Staff at the Lake District Wildlife Park near Keswick are urging people to get involved in ‘Love Your Zoo Week’ (Sat 26 May – Sun 3 June), with special activities to get visitors thinking about animal welfare, education and conservation.
Organised by BIAZA (The British and Irish Association of Zoos and Aquariums), Love Your Zoo Week is all about promoting modern zoos as much more than just a place to go and view animals. As a member of BIAZA, the Lake District Wildlife Park is part of this global network, which is helping to save endangered species from its base in the heart of the UNESCO World Heritage Site.
To mark the week-long Love Your Zoo event during May half-term, visitors to the Keswick-based attraction have the chance to enter a competition centred on what zoos mean to them. Keepers will also be on hand to chat about the work the Lake District Wildlife Park is doing to promote conservation science, natural history and environmental education.
Love Your Zoo Week is also an opportunity to celebrate the daily work that staff do to manage the wider 200-hectare Armathwaite Hall Estate, with its hay meadows and two Sites of Special Scientific Interest, as well as the Park’s global links with three designated charities:
Red Pandas: Housing two Red Pandas as part of the European Endangered Species breeding programme and donating annually to the Red Panda Network.
The International Vulture Programme: Housing two turkey vultures and a hooded vulture raising public awareness through daily Bird of Prey flying displays, and fundraising for the International Vulture Programme.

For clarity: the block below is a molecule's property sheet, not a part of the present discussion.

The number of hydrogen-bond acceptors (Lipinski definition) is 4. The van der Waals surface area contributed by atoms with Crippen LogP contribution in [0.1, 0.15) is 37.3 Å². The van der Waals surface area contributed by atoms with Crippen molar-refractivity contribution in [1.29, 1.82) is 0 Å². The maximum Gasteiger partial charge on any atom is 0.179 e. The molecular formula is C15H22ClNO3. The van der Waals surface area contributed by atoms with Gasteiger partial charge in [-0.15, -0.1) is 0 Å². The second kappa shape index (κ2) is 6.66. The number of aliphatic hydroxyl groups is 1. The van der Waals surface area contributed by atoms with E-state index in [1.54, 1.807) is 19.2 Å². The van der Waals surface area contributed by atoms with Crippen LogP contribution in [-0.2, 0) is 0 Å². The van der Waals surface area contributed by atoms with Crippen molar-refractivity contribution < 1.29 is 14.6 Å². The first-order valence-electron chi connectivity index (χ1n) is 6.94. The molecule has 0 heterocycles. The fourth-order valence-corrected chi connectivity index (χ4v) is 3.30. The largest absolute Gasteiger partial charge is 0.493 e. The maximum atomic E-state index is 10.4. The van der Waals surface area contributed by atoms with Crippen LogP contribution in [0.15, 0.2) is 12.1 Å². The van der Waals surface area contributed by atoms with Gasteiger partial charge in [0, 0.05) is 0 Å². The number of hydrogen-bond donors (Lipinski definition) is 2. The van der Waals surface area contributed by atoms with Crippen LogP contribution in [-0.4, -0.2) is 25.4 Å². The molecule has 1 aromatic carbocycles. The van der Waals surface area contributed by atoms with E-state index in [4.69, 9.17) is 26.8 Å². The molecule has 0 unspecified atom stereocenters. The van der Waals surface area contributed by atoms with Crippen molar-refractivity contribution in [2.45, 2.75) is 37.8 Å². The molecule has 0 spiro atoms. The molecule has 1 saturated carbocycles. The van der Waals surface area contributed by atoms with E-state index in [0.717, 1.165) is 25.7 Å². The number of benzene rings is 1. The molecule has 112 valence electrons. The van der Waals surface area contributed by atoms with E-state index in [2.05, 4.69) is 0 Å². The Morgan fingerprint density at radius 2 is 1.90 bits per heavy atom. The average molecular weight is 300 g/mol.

SEED Madagascar (Sustainable Environment, Education & Development in Madagascar): Housing two Red Ruffed Lemurs as part of the European Endangered Species breeding programme and housing/successfully breeding the critically endangered Black and White Ruffed Lemurs. The Park also has a troop of Ring Tailed Lemurs, donates money annually to SEED Madagascar and educates visitors about the importance of protecting lemurs.
Park Manager, Richard Robinson, says, “It’s great to have an active role in the conservation of the animals we care for. Programmes like the recent Blue Planet and Plant Earth have brought the natural world back to the forefront of people’s minds and we really want visitors to stop and ask us questions, so they can find out more first-hand about the creatures which inhabit our precious natural landscapes.”
BIAZA is a membership association representing around 100 accredited zoos and aquariums, which must do more than just comply with zoo licensing legislation by undertaking significant work in the field of animal welfare, conservation, education and research.